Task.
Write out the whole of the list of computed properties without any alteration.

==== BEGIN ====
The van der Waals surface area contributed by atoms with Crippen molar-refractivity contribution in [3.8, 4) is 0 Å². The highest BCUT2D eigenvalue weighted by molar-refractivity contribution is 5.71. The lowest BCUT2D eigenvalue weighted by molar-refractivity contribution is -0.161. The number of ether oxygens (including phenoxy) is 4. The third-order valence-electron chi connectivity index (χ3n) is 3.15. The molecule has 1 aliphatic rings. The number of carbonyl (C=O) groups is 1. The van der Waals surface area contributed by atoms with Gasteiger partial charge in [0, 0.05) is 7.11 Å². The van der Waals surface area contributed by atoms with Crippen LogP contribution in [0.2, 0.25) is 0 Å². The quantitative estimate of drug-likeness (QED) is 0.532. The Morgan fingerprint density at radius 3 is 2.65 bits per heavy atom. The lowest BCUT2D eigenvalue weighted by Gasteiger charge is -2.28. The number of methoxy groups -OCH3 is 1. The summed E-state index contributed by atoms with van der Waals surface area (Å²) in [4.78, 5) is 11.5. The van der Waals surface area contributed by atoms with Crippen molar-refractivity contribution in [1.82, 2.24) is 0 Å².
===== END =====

The van der Waals surface area contributed by atoms with Crippen molar-refractivity contribution in [3.8, 4) is 0 Å². The highest BCUT2D eigenvalue weighted by molar-refractivity contribution is 5.71. The lowest BCUT2D eigenvalue weighted by molar-refractivity contribution is -0.161. The number of ether oxygens (including phenoxy) is 4. The third-order valence-electron chi connectivity index (χ3n) is 3.15. The molecule has 1 aliphatic rings. The number of carbonyl (C=O) groups is 1. The van der Waals surface area contributed by atoms with Gasteiger partial charge in [0, 0.05) is 7.11 Å². The van der Waals surface area contributed by atoms with Crippen LogP contribution in [0.2, 0.25) is 0 Å². The quantitative estimate of drug-likeness (QED) is 0.532. The Morgan fingerprint density at radius 3 is 2.65 bits per heavy atom. The lowest BCUT2D eigenvalue weighted by Gasteiger charge is -2.28. The number of methoxy groups -OCH3 is 1. The summed E-state index contributed by atoms with van der Waals surface area (Å²) in [4.78, 5) is 11.5. The van der Waals surface area contributed by atoms with Crippen molar-refractivity contribution in [1.82, 2.24) is 0 Å².